A Review of Value-Conflicts in Cybersecurity

An assessment based on quantitative and qualitative literature analysis

Cybersecurity is of capital importance in a world where economic and social processes increasingly rely on digital technology. Although the primary ethical motivation of cybersecurity is prevention of informational or physical harm, its enforcement can also entail conflicts with other moral values. This contribution provides an outline of value conflicts in cybersecurity based on a quantitative literature analysis and qualitative case studies. The aim is to demonstrate that the security-privacy-dichotomy—that still seems to dominate the ethics discourse based on our bibliometric analysis—is insufficient when discussing the ethical challenges of cybersecurity. Furthermore, we want to sketch how the notion of contextual integrity could help to better understand and mitigate such value conflicts.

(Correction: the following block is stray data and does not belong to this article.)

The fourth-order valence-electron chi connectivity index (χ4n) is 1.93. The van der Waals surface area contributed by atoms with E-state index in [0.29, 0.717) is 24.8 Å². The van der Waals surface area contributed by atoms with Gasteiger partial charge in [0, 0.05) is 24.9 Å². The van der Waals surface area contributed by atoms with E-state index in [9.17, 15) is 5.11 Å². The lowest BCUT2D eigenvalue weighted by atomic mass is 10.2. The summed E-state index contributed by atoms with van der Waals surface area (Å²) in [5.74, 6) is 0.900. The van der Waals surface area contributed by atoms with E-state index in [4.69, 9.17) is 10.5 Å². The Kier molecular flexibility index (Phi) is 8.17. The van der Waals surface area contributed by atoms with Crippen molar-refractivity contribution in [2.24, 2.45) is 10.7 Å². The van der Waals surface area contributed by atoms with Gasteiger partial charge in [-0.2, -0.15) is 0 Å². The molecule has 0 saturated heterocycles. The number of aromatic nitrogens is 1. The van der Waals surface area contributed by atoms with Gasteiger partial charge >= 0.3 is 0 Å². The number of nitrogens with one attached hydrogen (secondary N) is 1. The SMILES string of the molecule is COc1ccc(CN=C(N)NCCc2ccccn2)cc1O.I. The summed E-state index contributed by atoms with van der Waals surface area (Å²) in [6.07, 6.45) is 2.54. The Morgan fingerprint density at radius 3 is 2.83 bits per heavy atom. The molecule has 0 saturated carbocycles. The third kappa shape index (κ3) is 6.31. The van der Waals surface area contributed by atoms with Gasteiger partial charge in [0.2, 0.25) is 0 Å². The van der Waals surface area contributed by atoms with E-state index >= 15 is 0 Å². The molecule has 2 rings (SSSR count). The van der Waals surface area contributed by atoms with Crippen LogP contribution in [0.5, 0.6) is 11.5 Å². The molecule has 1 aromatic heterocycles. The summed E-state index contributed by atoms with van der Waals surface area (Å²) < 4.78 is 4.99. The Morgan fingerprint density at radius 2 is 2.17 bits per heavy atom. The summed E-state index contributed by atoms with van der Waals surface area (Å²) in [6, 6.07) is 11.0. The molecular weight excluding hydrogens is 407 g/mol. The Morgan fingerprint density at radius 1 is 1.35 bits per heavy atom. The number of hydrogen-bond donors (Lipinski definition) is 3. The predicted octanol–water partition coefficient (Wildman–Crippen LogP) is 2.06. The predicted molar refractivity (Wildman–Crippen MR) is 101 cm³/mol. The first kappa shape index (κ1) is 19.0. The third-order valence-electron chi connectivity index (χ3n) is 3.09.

Markus Christen, University of Zurich

Bert Gordijn, DCU

Karsten Weber, Brandenburg University

Ibo van de Poel, Delft University of Technology

Emad Yaghmaei, Delft University of Technology



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